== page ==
The pooh-bahs of media criticism have quietly reached a consensus: a news outlet’s best guard against breaches of journalistic ethics is to appoint an ombudsman or internal investigator. Who better than a trusted insider to ferret out bad media behavior?
Steve Brill is ahead of the curve. In the April issue of Brill’s Content, he suggests that as media companies form partnerships, they should be required to appoint an ombudsman to monitor their business and editorial practices for conflicts of interest, or else give up valuable government benefits.
By way of example, Brill has asked Bill Kovach, curator of the Nieman Foundation and the magazine’s “independent ombudsman,” to “expand his portfolio and now also be prepared to receive and report on any complaints from anyone on our editorial staff concerning our treatment of the media companies with whom the magazine now has a connection.” Brill refers to the many companies that are his partners in Contentville, a new e-commerce site.
Meanwhile, the new Columbia Journalism Review features a first-person narrative by the Los Angeles Times‘s David Shaw on “How I Got That Story”—that is, how he investigated his bosses’ decision to share profits from a special magazine section with the Staples sports center in L.A. Shaw, a Pulitzer prize-winner, expresses little self-doubt about his own methods; indeed, NYU journalism chair Jay Rosen proposes in a sidebar that Shaw’s model for self-scrutiny may constitute “the next frontier in credibility.” Rosen goes so far as to suggest Pulitzer prizes should be given out for “outstanding self-examination.”
I’m not implying that Shaw’s report is flawed—just that the coverage sounds a little self-congratulatory. The backslapping continued last week, as a Harvard think tank gave Kovach its annual award for “Excellence in Journalism.” I’m not suggesting Kovach doesn’t deserve it. But given that he’s so well-equipped to judge the implications of Brill’s business partnerships, why didn’t Brill have him tackle that subject in the current issue instead of filing a history lesson with no news hook? Brill Media came under fire by outsiders last month, but apparently Brill considers a complaint important only if it comes from someone on his editorial staff—a prospect he deems irrelevant “either because we will never deserve such complaints or because no employee will have the gumption to lodge one.”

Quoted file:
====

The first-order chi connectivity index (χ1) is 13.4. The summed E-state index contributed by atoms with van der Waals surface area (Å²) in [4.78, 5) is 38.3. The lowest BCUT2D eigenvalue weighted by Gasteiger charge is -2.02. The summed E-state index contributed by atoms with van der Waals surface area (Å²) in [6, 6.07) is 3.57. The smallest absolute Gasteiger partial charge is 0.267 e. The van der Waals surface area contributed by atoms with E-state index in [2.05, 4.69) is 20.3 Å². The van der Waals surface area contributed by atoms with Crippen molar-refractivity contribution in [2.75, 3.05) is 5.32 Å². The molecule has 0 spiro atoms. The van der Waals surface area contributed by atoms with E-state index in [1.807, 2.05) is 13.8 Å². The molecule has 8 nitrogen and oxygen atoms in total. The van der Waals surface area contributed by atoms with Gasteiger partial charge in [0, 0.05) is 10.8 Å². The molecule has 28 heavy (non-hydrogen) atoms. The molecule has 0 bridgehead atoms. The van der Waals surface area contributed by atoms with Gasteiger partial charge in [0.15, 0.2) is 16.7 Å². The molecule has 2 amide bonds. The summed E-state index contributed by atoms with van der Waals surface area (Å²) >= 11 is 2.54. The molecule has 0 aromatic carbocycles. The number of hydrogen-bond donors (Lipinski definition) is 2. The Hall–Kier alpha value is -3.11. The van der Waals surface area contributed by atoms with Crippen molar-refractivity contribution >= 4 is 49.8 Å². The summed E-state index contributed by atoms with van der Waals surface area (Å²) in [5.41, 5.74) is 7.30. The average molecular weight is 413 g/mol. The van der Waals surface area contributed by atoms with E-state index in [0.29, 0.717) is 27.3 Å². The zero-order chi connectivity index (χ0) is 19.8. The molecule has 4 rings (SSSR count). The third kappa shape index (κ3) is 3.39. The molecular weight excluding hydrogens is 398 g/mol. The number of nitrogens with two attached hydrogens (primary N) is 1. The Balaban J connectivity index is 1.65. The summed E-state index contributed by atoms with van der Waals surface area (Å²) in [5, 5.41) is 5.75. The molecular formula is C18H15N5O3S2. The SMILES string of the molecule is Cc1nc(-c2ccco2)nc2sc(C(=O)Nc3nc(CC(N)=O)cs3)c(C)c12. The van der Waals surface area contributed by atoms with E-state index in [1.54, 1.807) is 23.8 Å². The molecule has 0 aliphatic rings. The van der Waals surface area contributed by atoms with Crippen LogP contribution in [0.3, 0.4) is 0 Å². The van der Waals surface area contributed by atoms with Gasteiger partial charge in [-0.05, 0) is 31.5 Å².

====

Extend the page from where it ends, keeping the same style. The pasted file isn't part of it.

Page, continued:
Maybe the pooh-bahs are right. But shouldn’t they be more skeptical about the risk of bias that attends any insider asked to carry out an investigation? For example, the cover story in the same Brill’s Content, on the Atlanta Journal-Constitution‘s coverage of bombing “suspect” Richard Jewell, is written by a woman who worked at that paper for 13 years. It’s a fascinating story, based in part on unpublished internal interviews with the editors and reporters involved. But the piece never explains how the author obtained the interview transcripts, or whether she relied on anonymous sources who work for her former employer. (This is doubly relevant because anonymous sources are the crux of the Jewell story.)
Internal investigators might produce better-informed conclusions, but they could also lapse into whitewash. For evidence of that, consider the LAPD’s failure to discover corruption within its ranks, or the Justice Department’s decision that Al Gore’s role in the Buddhist temple scandal did not merit the investigation of a special counsel.